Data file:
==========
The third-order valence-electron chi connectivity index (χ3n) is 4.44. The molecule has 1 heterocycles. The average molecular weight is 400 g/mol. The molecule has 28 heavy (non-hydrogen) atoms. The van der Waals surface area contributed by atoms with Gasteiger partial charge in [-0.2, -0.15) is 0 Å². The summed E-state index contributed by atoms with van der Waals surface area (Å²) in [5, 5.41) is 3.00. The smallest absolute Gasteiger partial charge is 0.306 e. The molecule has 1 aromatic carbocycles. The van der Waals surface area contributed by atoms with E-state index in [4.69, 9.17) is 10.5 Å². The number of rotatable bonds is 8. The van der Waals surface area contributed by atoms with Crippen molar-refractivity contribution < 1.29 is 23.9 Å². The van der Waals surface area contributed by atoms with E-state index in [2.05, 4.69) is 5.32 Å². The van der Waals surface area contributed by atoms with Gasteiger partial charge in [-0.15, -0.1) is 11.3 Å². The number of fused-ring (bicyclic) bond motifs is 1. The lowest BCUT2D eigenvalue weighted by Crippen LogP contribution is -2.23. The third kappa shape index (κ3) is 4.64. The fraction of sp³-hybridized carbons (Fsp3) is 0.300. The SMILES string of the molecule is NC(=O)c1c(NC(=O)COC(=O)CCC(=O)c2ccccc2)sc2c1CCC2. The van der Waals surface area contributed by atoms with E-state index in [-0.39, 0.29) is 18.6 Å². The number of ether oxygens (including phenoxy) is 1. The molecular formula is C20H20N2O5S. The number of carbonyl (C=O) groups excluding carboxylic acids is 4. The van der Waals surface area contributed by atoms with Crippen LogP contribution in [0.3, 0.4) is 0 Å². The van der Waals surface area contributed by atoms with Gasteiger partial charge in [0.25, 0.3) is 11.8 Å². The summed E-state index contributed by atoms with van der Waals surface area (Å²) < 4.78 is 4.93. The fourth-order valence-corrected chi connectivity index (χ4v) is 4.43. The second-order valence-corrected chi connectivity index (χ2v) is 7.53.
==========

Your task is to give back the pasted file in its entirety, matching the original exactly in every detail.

The third-order valence-electron chi connectivity index (χ3n) is 4.44. The molecule has 1 heterocycles. The average molecular weight is 400 g/mol. The molecule has 28 heavy (non-hydrogen) atoms. The van der Waals surface area contributed by atoms with Gasteiger partial charge in [-0.2, -0.15) is 0 Å². The summed E-state index contributed by atoms with van der Waals surface area (Å²) in [5, 5.41) is 3.00. The smallest absolute Gasteiger partial charge is 0.306 e. The molecule has 1 aromatic carbocycles. The van der Waals surface area contributed by atoms with E-state index in [4.69, 9.17) is 10.5 Å². The number of rotatable bonds is 8. The van der Waals surface area contributed by atoms with Crippen molar-refractivity contribution < 1.29 is 23.9 Å². The van der Waals surface area contributed by atoms with E-state index in [2.05, 4.69) is 5.32 Å². The van der Waals surface area contributed by atoms with Gasteiger partial charge in [-0.15, -0.1) is 11.3 Å². The number of fused-ring (bicyclic) bond motifs is 1. The lowest BCUT2D eigenvalue weighted by Crippen LogP contribution is -2.23. The third kappa shape index (κ3) is 4.64. The fraction of sp³-hybridized carbons (Fsp3) is 0.300. The SMILES string of the molecule is NC(=O)c1c(NC(=O)COC(=O)CCC(=O)c2ccccc2)sc2c1CCC2. The van der Waals surface area contributed by atoms with E-state index in [-0.39, 0.29) is 18.6 Å². The number of ether oxygens (including phenoxy) is 1. The molecular formula is C20H20N2O5S. The number of carbonyl (C=O) groups excluding carboxylic acids is 4. The van der Waals surface area contributed by atoms with Crippen LogP contribution in [0.3, 0.4) is 0 Å². The van der Waals surface area contributed by atoms with Gasteiger partial charge in [0.25, 0.3) is 11.8 Å². The summed E-state index contributed by atoms with van der Waals surface area (Å²) < 4.78 is 4.93. The fourth-order valence-corrected chi connectivity index (χ4v) is 4.43. The second-order valence-corrected chi connectivity index (χ2v) is 7.53.